Anyway, I'm getting off the point here, which is that when Ray and Perry finally snapped the locks open they discovered bundles of crisp new pounds 50 notes. Delighted with this unexpected jackpot, they did what all self-respecting criminals do in television dramas: they upended it over their heads and wallowed in the money. Would anyone really celebrate like this? Would your first thought be "I know, let's play a game of 40,000 card pick-up"? I think not myself. But I'm getting off the point again. That's the trouble with nit-picking. Just as you're closing in on one, another ambles across your field of vision and distracts you. And the nit I'm really after is the way the cash neatly filled a briefcase at one moment and yet when it was laid out on the coffee table it would clearly have required a large Samsonite to contain it.
Would I be picking nits in the first place if Big Dippers had been a bit better? Probably not, but once you get started, it's not easy to stop. How come at one moment Ray and Perry were terrified of the Mr Big who wanted a cut of their windfall and at the next were casually sauntering past the cafe where he had told them he'd be waiting for them? And how high did you have to hang your disbelief to accomodate the fact that one of Ray and Perry's fellow passengers was carrying an identical briefcase stuffed with estate agents' flyers that just happened to be the same shape and colour as pounds 50 notes? Most crucially of all, how come the script editor mislaid the nit comb? To its credit, Big Dippers had one neat and funny twist: the revelation that the whole elaborate plot rested on a fundamental misconception. When Ray discovered that the money was a kidnap ransom, he assumed he'd nicked it from the distraught father. In fact, he'd actually stolen it from the kidnapper and could have legged it to Barbados with a relatively clear conscience. But it wasn't easy to see the merits of that touch in a drama that was elsewhere so lousy with contrivance and implausibilities.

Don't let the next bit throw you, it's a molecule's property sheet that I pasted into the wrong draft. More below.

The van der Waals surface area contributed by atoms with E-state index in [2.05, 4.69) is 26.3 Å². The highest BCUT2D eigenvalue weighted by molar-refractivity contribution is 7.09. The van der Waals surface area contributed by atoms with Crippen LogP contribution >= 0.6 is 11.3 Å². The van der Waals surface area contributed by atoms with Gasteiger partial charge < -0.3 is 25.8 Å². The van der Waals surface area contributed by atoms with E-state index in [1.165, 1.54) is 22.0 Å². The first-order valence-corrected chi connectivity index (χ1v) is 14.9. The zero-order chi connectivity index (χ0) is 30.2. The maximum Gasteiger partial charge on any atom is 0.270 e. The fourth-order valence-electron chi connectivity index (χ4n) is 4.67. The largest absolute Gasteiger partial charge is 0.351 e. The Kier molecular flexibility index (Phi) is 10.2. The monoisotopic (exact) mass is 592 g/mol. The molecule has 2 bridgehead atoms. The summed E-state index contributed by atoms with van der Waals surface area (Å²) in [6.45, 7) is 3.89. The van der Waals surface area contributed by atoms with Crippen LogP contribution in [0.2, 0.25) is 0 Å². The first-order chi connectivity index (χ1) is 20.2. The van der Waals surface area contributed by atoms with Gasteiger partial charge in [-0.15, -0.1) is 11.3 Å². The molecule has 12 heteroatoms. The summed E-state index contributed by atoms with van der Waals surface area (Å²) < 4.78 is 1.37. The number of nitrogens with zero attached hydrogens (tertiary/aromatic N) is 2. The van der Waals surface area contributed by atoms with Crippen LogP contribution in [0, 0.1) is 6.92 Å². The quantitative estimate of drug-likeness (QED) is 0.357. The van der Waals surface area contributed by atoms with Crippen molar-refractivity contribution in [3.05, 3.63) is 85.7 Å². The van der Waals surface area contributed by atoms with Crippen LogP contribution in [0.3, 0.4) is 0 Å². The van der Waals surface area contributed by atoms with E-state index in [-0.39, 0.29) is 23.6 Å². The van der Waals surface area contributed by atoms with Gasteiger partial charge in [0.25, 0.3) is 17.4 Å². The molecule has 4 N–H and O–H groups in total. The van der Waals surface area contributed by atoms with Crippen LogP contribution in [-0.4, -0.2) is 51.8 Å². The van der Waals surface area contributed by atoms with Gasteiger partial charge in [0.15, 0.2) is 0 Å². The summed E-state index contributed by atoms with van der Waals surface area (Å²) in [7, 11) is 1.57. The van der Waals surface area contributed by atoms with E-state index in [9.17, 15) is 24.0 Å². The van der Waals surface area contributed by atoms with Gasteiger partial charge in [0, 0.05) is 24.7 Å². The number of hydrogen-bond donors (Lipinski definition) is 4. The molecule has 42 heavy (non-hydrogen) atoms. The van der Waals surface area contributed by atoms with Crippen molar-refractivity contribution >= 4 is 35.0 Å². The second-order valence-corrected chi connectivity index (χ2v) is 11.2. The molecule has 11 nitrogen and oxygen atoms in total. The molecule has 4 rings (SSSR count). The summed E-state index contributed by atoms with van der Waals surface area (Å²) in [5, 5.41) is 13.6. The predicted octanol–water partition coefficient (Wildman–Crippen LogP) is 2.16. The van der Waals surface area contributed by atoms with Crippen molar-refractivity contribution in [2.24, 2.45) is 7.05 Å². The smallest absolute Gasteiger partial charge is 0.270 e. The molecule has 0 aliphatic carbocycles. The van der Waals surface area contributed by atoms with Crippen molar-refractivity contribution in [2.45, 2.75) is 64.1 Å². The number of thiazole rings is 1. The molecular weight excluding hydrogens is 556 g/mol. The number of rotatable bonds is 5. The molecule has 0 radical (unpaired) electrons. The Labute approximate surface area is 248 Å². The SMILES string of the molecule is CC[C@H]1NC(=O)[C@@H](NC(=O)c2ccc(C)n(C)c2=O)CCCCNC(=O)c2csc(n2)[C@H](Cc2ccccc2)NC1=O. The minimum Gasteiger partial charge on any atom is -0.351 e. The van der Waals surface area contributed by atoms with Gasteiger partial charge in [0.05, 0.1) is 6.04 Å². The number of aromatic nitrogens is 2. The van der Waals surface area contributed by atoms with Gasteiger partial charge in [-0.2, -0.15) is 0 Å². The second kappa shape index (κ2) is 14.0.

New Face, New Life? was an affecting film about families coping with the facial disfigurement of their children, in all three cases caused by genetic disease. It was about the simultaneous feelings of love and grief such parents face, and about the way that love always seems to win out in the end.
This victory can occasionally produce paradoxical results, as in the case of Julian, who suffered from Crouzon's disease, which makes the facial bones grow irregularly. Julian's parents had decided to operate early, to give him the best shot at a childhood free of personal abuse and open gawping. But, although the surgery appeared to have been very successful, his mother was struggling with the transformation. "The face that I loved has gone," she said. Ironically, his alteration to "normality" had left her with the same duty the rest of us face with abnormality: to ignore the superficial details and see the person within.